Flying High

Next time you hear the sound of freedom above, look up!

It is the heartbeat of the area. The sound is a perfect crescendo about your head and you will find yourself in search of what made this great noise. With the largest naval base in the world minutes away in Norfolk, along with Naval Air Station (NAS) Oceana in Virginia Beach and Langley Air Force Base in Hampton, there is never a dull moment in our airspace.

To give you a ballpark figure, pilots stationed to NAS Oceana fly approximately 219,000 operations a year. This is the home of he Navy’s fighter/attack squadron, the F/A-18 Hornets. You may be thinking Top Gun circa 1986, but Tom Cruise actually piloted the F-14 Tomcat, which also flew out of this case. However, the Tomcat, which has been retired since 2006 because of its heavy weight and limited maneuverability, lives on. The street that leads you to Oceana is named Tomcat, and it wasn’t named after Tom Cruise.

Langley Air Force Base, across the water, flies to the tempo of 126 daily operations primarily flying the F-22A Raptor and the F-15C Eagle. The Raptor is the Air Force’s newest fighter aircraft. According to the Air Installation Compatible Use Zone (AICUZ) study, he F-22A “represents an exceptional leap in the war fighting capabilities.” The Raptor is designed for air dominance, cruising at supersonic airspeeds greater than Mach 1, so following it with your eyes or even catching a glimpse of it in the sky is a challenge.

While jets are an unmistakable sight, another pertinent aircraft to the military that you will commonly see are transport places, also known as cargo aircrafts, such as the C-2A Greyhound. Though not the largest, it can carry up to 10,000 pounds. One of the largest of its kind is the Lockheed C-5 Galaxy that is used by the United States Air Force.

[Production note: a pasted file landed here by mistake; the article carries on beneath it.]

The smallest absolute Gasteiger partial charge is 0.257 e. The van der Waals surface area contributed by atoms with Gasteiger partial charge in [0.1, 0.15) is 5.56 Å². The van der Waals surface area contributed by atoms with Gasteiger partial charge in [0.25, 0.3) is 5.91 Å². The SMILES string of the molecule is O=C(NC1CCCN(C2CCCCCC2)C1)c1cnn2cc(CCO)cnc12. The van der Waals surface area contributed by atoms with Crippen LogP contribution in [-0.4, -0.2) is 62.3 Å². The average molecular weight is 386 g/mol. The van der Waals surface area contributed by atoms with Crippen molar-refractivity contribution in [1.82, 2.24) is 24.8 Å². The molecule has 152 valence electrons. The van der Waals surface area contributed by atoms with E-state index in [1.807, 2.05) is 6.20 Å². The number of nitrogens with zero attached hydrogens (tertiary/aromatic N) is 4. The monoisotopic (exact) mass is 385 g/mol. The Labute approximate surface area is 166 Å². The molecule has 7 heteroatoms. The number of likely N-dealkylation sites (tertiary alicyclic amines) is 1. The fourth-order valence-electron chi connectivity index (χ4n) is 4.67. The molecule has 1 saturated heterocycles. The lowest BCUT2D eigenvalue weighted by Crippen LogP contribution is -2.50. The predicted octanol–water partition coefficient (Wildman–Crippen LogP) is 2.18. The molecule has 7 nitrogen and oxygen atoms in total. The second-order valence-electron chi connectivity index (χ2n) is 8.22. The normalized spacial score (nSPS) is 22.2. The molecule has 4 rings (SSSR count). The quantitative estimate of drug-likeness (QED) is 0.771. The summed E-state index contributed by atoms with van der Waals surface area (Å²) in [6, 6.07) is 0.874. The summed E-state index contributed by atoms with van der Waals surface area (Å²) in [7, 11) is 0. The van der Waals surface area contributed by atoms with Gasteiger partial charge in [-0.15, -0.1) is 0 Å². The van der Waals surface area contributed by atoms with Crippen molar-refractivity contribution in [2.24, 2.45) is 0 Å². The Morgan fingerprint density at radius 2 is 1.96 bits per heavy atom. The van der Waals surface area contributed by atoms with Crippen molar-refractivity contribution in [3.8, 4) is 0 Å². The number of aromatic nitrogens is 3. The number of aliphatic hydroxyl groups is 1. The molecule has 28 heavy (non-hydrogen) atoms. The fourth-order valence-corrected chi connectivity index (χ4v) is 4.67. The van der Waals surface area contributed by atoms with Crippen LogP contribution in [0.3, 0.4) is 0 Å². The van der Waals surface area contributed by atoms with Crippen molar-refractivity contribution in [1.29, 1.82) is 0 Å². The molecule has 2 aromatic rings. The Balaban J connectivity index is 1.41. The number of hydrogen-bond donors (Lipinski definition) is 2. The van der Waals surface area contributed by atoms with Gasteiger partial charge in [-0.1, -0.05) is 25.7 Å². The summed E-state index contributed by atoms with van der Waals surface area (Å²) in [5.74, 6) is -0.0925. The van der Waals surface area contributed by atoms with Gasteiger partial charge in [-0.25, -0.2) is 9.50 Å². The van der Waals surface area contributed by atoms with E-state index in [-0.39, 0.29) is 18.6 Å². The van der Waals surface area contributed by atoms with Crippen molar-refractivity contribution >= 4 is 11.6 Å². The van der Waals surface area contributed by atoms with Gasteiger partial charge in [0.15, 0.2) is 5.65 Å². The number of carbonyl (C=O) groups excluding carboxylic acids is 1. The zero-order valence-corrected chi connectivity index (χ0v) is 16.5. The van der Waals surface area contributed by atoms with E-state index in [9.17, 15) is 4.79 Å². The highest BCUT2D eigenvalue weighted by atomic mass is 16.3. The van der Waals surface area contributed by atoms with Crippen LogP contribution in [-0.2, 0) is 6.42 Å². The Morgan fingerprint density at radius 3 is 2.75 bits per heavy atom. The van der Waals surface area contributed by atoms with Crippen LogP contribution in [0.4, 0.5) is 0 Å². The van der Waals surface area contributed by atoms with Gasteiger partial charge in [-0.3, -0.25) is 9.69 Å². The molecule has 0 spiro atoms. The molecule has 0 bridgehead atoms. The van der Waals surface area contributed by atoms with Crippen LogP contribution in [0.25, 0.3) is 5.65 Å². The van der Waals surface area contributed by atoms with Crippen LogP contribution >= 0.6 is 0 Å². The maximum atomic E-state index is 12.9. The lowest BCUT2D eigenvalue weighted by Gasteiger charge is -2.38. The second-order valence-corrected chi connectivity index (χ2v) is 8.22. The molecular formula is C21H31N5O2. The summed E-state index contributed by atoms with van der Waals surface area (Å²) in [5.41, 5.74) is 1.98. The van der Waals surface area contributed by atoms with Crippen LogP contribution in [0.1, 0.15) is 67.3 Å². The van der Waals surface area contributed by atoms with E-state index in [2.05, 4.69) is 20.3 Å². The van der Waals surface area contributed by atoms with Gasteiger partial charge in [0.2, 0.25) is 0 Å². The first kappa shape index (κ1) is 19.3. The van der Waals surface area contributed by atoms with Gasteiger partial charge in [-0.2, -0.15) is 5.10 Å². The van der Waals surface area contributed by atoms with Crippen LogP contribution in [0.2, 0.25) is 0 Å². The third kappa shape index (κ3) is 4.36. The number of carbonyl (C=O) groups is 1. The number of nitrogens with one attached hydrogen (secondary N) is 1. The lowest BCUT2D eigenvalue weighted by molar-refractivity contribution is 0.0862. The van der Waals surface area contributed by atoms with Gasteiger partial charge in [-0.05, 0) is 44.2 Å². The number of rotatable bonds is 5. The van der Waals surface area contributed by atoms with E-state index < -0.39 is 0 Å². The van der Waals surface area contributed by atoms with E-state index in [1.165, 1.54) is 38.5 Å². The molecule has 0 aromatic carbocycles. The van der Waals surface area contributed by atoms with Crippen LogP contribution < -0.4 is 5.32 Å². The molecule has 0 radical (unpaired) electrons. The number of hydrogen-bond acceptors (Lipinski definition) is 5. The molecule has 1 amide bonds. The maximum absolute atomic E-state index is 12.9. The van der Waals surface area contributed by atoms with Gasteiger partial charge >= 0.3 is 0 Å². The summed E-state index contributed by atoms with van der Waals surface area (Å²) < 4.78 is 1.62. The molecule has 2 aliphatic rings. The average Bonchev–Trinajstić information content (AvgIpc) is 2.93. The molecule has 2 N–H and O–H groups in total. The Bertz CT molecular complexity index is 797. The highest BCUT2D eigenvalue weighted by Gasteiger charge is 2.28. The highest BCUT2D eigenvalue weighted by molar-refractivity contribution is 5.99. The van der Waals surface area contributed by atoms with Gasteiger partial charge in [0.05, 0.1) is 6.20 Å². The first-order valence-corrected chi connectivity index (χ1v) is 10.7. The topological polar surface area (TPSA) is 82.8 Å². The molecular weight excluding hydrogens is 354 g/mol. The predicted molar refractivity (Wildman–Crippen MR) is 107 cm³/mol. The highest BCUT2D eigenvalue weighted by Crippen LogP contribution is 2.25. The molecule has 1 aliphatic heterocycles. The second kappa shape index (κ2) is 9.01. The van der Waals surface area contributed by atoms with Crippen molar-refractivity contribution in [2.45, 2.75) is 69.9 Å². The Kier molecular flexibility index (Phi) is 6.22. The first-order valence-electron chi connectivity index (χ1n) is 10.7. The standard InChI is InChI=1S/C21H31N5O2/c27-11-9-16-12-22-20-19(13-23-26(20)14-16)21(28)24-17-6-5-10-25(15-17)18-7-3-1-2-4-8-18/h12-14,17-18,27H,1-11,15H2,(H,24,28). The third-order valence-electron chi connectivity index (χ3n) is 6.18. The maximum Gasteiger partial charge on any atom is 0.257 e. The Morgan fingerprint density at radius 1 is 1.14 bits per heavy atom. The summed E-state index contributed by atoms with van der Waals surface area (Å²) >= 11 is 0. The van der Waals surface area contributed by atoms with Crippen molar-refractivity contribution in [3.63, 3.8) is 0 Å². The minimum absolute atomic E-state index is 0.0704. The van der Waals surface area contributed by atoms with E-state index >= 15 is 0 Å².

Measuring almost the length of a football field and as high as a six-story building, it is known as a strategic airlifter. This is the only aircraft that can transport any of the Army’s combat equipment. It has also been tested to carry up to one million pounds. Helicopters can also be heard almost as frequently as planes.

Some from the U.S. Coast Guard, others from the military performing operations for combat search and rescue (CSAR) or medical evacuations (MEDVAC), but for the most part they are transport helicopters presenting a wide range of transportation capabilities. Though jet noise may be a nuisance to some—more than 80 dB in some areas—to others, it represents patriotism, pride and accomplishment. Kevin Schimmel, MH-53E Crew Chief, says, “It’s the sound of freedom.” So the next time you look up in the sky, “It’s a bird, it’s a plane, it’s a—,” see if you can finish that sentence.